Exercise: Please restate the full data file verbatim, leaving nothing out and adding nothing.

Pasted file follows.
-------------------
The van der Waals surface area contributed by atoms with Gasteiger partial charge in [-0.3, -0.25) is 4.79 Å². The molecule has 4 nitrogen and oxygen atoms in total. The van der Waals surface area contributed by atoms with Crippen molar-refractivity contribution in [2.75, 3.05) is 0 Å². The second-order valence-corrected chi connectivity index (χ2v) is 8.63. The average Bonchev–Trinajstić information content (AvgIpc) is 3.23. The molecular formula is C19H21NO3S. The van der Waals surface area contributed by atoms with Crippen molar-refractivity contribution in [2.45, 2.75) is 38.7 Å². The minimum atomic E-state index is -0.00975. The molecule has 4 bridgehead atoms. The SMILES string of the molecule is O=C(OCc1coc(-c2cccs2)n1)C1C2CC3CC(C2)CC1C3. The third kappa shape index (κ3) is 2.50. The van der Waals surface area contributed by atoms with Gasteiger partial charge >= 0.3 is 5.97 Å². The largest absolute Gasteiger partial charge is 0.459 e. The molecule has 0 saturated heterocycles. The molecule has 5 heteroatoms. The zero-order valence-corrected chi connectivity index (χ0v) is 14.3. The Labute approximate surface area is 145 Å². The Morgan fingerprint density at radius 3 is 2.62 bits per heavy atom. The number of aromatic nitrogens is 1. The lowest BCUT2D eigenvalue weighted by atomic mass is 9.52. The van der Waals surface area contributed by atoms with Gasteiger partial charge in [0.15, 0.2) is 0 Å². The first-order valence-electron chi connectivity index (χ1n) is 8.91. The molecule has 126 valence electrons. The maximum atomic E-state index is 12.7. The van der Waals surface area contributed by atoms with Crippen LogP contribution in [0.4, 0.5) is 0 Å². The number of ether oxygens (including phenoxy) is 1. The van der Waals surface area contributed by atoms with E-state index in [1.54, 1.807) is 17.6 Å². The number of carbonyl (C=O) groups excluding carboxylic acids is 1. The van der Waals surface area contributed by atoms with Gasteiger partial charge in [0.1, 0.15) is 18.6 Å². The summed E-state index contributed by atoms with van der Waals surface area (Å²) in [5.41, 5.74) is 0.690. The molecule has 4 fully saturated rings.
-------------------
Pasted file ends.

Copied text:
The van der Waals surface area contributed by atoms with Gasteiger partial charge in [-0.3, -0.25) is 4.79 Å². The molecule has 4 nitrogen and oxygen atoms in total. The van der Waals surface area contributed by atoms with Crippen molar-refractivity contribution in [2.75, 3.05) is 0 Å². The second-order valence-corrected chi connectivity index (χ2v) is 8.63. The average Bonchev–Trinajstić information content (AvgIpc) is 3.23. The molecular formula is C19H21NO3S. The van der Waals surface area contributed by atoms with Crippen molar-refractivity contribution in [2.45, 2.75) is 38.7 Å². The minimum atomic E-state index is -0.00975. The molecule has 4 bridgehead atoms. The SMILES string of the molecule is O=C(OCc1coc(-c2cccs2)n1)C1C2CC3CC(C2)CC1C3. The third kappa shape index (κ3) is 2.50. The van der Waals surface area contributed by atoms with Gasteiger partial charge >= 0.3 is 5.97 Å². The largest absolute Gasteiger partial charge is 0.459 e. The molecule has 0 saturated heterocycles. The molecule has 5 heteroatoms. The zero-order valence-corrected chi connectivity index (χ0v) is 14.3. The Labute approximate surface area is 145 Å². The Morgan fingerprint density at radius 3 is 2.62 bits per heavy atom. The number of aromatic nitrogens is 1. The lowest BCUT2D eigenvalue weighted by atomic mass is 9.52. The van der Waals surface area contributed by atoms with Gasteiger partial charge in [0.15, 0.2) is 0 Å². The first-order valence-electron chi connectivity index (χ1n) is 8.91. The molecule has 126 valence electrons. The maximum atomic E-state index is 12.7. The van der Waals surface area contributed by atoms with Crippen LogP contribution in [0.4, 0.5) is 0 Å². The number of ether oxygens (including phenoxy) is 1. The van der Waals surface area contributed by atoms with E-state index in [1.54, 1.807) is 17.6 Å². The number of carbonyl (C=O) groups excluding carboxylic acids is 1. The van der Waals surface area contributed by atoms with Gasteiger partial charge in [0.1, 0.15) is 18.6 Å². The summed E-state index contributed by atoms with van der Waals surface area (Å²) in [5.41, 5.74) is 0.690. The molecule has 4 fully saturated rings.